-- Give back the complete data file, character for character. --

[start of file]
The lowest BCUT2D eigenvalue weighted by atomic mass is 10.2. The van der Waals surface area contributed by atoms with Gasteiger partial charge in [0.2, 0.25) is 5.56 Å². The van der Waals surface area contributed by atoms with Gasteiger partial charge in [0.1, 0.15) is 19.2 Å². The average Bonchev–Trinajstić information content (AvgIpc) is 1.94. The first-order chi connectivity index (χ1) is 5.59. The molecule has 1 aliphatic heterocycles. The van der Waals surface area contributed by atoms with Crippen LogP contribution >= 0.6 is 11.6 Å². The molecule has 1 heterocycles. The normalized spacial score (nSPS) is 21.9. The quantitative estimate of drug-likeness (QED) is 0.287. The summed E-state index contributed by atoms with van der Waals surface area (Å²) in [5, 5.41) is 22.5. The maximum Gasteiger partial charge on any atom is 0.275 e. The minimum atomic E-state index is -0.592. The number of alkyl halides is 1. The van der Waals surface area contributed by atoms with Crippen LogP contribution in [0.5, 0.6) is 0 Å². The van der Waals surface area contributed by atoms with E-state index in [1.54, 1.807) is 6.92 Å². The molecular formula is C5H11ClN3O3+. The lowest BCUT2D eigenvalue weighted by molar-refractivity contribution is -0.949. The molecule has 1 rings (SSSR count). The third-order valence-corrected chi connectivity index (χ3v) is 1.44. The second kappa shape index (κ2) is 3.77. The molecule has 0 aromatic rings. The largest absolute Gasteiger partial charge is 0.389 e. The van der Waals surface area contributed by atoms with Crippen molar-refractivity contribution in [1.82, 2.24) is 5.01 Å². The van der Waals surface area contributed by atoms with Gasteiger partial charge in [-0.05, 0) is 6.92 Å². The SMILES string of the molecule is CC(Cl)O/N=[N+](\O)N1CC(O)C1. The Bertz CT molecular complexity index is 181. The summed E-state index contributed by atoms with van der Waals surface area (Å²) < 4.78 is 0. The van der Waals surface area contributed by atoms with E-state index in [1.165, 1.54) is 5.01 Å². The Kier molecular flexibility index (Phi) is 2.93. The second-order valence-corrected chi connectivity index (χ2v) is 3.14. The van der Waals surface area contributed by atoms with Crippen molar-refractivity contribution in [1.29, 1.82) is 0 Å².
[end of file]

The lowest BCUT2D eigenvalue weighted by atomic mass is 10.2. The van der Waals surface area contributed by atoms with Gasteiger partial charge in [0.2, 0.25) is 5.56 Å². The van der Waals surface area contributed by atoms with Gasteiger partial charge in [0.1, 0.15) is 19.2 Å². The average Bonchev–Trinajstić information content (AvgIpc) is 1.94. The first-order chi connectivity index (χ1) is 5.59. The molecule has 1 aliphatic heterocycles. The van der Waals surface area contributed by atoms with Crippen LogP contribution >= 0.6 is 11.6 Å². The molecule has 1 heterocycles. The normalized spacial score (nSPS) is 21.9. The quantitative estimate of drug-likeness (QED) is 0.287. The summed E-state index contributed by atoms with van der Waals surface area (Å²) in [5, 5.41) is 22.5. The maximum Gasteiger partial charge on any atom is 0.275 e. The minimum atomic E-state index is -0.592. The number of alkyl halides is 1. The van der Waals surface area contributed by atoms with Crippen LogP contribution in [0.5, 0.6) is 0 Å². The van der Waals surface area contributed by atoms with E-state index in [1.54, 1.807) is 6.92 Å². The molecular formula is C5H11ClN3O3+. The lowest BCUT2D eigenvalue weighted by molar-refractivity contribution is -0.949. The molecule has 1 rings (SSSR count). The third-order valence-corrected chi connectivity index (χ3v) is 1.44. The second kappa shape index (κ2) is 3.77. The molecule has 0 aromatic rings. The largest absolute Gasteiger partial charge is 0.389 e. The van der Waals surface area contributed by atoms with Crippen molar-refractivity contribution in [1.82, 2.24) is 5.01 Å². The van der Waals surface area contributed by atoms with Gasteiger partial charge in [-0.05, 0) is 6.92 Å². The SMILES string of the molecule is CC(Cl)O/N=[N+](\O)N1CC(O)C1. The Bertz CT molecular complexity index is 181. The summed E-state index contributed by atoms with van der Waals surface area (Å²) < 4.78 is 0. The van der Waals surface area contributed by atoms with E-state index in [1.165, 1.54) is 5.01 Å². The Kier molecular flexibility index (Phi) is 2.93. The second-order valence-corrected chi connectivity index (χ2v) is 3.14. The van der Waals surface area contributed by atoms with Crippen molar-refractivity contribution in [1.29, 1.82) is 0 Å².